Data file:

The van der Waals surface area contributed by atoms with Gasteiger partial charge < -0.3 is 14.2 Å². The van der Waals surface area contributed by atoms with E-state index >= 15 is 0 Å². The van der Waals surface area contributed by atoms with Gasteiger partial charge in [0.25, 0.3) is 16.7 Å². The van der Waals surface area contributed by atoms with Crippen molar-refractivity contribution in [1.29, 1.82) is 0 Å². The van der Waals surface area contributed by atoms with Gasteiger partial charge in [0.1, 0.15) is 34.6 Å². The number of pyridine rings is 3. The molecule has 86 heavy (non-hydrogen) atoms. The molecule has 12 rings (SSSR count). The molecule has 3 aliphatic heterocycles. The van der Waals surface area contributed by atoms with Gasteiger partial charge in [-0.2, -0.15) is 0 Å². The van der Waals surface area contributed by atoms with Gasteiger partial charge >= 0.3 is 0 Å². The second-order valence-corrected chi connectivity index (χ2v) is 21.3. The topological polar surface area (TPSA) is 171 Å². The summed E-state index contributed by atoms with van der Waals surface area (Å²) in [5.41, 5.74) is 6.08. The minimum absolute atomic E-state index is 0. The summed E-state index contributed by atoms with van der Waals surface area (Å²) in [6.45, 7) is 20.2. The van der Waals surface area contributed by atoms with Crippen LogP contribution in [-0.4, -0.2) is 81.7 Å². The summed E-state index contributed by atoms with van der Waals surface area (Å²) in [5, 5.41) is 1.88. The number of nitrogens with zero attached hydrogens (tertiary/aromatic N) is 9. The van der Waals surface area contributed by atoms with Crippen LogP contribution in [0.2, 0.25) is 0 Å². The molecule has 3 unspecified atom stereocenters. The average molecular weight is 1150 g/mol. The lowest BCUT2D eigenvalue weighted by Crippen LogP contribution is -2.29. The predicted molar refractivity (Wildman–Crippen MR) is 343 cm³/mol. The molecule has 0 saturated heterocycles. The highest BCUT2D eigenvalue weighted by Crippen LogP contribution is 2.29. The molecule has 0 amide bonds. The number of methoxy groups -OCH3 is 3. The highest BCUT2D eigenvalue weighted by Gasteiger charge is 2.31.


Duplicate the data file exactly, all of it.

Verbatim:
The van der Waals surface area contributed by atoms with Gasteiger partial charge < -0.3 is 14.2 Å². The van der Waals surface area contributed by atoms with E-state index >= 15 is 0 Å². The van der Waals surface area contributed by atoms with Gasteiger partial charge in [0.25, 0.3) is 16.7 Å². The van der Waals surface area contributed by atoms with Crippen molar-refractivity contribution in [1.29, 1.82) is 0 Å². The van der Waals surface area contributed by atoms with Gasteiger partial charge in [0.1, 0.15) is 34.6 Å². The number of pyridine rings is 3. The molecule has 86 heavy (non-hydrogen) atoms. The molecule has 12 rings (SSSR count). The molecule has 3 aliphatic heterocycles. The van der Waals surface area contributed by atoms with Gasteiger partial charge in [-0.2, -0.15) is 0 Å². The van der Waals surface area contributed by atoms with Gasteiger partial charge >= 0.3 is 0 Å². The second-order valence-corrected chi connectivity index (χ2v) is 21.3. The topological polar surface area (TPSA) is 171 Å². The summed E-state index contributed by atoms with van der Waals surface area (Å²) in [5.41, 5.74) is 6.08. The minimum absolute atomic E-state index is 0. The summed E-state index contributed by atoms with van der Waals surface area (Å²) in [6.45, 7) is 20.2. The van der Waals surface area contributed by atoms with Crippen LogP contribution in [-0.4, -0.2) is 81.7 Å². The summed E-state index contributed by atoms with van der Waals surface area (Å²) in [5, 5.41) is 1.88. The number of nitrogens with zero attached hydrogens (tertiary/aromatic N) is 9. The van der Waals surface area contributed by atoms with Crippen LogP contribution in [0.2, 0.25) is 0 Å². The molecule has 3 unspecified atom stereocenters. The average molecular weight is 1150 g/mol. The lowest BCUT2D eigenvalue weighted by Crippen LogP contribution is -2.29. The predicted molar refractivity (Wildman–Crippen MR) is 343 cm³/mol. The molecule has 0 saturated heterocycles. The highest BCUT2D eigenvalue weighted by Crippen LogP contribution is 2.29. The molecule has 0 amide bonds. The number of methoxy groups -OCH3 is 3. The highest BCUT2D eigenvalue weighted by Gasteiger charge is 2.31.